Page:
History of Podcasting:
Podcasting’s origins are firmly rooted in webradio. A combination of factors and technologies contributed to its eventual birth in 2003.
Among the pioneers of podcasting are Adam Curry, Tristan Louis and Dave Winer. Back in 2001, the three collaborated in using RSS technology and their media content to provide the first, albeit, prototype podcasts.
Subsequent improvements to the RSS-delivered content system swiftly followed over the following years. In 2003, Stephen Downes used RSS to demonstrate audio file aggregation and syndication in his Ed Radio application. It was also during this year when Christopher Lydon, an NPR radio talk show host, started linking MP3 files of his interviews to his Berkman weblog – a website that focused on blogging and the 2004 US Presidential campaign coverage. Lydon’s innovative use for RSS and MP3 files, in turn, inspired Curry to develop his iPodder script – the precursor of the popular iPodder software that became the first aggregator for downloading media files.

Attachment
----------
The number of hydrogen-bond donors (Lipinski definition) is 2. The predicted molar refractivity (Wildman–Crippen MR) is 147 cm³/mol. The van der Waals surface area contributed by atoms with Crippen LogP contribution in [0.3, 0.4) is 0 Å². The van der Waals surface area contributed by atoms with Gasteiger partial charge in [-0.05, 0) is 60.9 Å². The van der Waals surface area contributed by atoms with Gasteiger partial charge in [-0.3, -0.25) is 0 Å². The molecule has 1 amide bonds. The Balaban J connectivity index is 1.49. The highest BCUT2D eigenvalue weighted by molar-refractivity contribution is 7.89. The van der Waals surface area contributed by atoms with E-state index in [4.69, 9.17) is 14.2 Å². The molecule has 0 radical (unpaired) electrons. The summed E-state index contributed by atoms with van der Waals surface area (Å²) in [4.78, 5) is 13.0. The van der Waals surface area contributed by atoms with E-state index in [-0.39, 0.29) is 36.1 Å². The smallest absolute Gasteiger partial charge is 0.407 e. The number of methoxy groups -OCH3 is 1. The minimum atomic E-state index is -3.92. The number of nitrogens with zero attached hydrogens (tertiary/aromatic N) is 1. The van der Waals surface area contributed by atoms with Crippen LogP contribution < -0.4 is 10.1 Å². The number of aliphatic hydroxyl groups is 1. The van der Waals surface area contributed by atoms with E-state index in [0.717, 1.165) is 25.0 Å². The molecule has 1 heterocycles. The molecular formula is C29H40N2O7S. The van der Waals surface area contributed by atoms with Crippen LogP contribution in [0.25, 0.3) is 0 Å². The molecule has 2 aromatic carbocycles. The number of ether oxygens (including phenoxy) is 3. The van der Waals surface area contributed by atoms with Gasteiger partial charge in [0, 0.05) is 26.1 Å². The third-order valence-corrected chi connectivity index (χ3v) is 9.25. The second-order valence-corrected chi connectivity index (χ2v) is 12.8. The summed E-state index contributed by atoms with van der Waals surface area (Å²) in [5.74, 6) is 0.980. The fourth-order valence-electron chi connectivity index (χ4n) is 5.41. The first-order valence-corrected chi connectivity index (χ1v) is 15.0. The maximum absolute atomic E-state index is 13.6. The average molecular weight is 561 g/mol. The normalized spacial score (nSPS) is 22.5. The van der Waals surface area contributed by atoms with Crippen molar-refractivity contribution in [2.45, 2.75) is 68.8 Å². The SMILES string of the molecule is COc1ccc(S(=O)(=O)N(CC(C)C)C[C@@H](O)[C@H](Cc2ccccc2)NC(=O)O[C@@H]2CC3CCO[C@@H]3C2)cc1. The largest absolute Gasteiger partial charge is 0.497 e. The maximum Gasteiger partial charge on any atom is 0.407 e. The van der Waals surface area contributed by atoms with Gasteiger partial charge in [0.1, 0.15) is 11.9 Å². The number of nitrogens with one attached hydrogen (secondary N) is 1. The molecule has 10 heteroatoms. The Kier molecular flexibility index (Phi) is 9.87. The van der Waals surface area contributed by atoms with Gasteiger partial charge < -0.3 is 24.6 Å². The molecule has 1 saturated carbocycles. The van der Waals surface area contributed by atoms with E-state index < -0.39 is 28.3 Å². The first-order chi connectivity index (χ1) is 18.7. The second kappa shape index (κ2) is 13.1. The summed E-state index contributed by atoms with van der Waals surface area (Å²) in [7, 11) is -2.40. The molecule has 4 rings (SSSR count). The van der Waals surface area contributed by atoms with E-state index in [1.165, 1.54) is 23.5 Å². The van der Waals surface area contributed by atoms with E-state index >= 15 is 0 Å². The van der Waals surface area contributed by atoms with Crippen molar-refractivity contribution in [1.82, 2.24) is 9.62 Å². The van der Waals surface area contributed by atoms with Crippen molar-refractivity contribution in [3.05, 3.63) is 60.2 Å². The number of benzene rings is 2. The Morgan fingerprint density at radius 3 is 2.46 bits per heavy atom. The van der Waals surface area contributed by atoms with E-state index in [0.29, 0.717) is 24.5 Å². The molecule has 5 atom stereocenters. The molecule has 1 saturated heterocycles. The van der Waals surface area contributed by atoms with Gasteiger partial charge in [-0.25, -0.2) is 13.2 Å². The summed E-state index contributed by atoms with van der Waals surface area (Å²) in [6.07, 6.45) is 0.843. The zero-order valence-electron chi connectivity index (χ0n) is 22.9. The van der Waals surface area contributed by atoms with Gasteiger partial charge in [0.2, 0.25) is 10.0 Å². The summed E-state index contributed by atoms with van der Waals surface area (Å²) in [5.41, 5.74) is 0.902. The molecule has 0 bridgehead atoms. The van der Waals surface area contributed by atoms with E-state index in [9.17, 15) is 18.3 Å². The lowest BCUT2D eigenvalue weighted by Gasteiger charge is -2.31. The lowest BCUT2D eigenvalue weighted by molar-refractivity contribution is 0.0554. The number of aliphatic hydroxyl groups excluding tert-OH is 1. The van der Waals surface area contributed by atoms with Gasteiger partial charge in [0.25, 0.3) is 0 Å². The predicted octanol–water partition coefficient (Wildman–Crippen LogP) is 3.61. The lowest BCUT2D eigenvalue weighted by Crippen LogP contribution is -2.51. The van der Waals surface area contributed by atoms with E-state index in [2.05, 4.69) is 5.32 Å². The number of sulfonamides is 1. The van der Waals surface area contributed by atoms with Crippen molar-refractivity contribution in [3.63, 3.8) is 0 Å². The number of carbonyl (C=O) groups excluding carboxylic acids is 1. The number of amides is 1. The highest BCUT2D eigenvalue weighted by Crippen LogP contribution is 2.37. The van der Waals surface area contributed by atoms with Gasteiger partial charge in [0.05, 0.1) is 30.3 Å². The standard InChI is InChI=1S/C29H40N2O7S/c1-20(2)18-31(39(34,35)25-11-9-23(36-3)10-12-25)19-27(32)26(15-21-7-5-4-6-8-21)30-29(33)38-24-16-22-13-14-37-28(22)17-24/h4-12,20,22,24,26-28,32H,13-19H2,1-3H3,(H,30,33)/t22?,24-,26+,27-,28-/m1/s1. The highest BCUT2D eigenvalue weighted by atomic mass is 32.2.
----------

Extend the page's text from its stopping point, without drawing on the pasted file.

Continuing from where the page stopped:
By the late 2004, detailed articles on podcasts became available online. In less than year, the podcasting phenomenon exploded with more than 2 million hits generated for a “podcasting” Google search. Podcasts originating not only from the US, but also from Canada, Sweden and Australia were reported. These podcasts even dealt with a disparate number of topics like veganism, politics and entertainment news.
By 2005, the popularity of podcasts has spilled over to the mainstream. Apple Computers, Inc. integrated podcasts in its iTunes software. Even Pres. George W. Bush became a podcaster when his weekly radio addresses became downloadable audio files at the White House website.
Traditional broadcasters, seeing the vast potential of podcasting, also joined the bandwagon. The BBC started trials for different “radio” programs. The US National Public Radio also adopted the format for some of its programming. And in a move that in turn legitimized podcast content, popular podcasts became a source of content for traditional radio programs. A California-based radio station even began to base its programming on broadcasting podcasts.
Because of the huge number of amateur podcasts floating around the net, sites that list podcast feeds became a vital resource in finding the kind of content that would interest different individuals. Sites like podcasters.org, podcast.net and ipodder.org became a vital service for a growing number of listeners.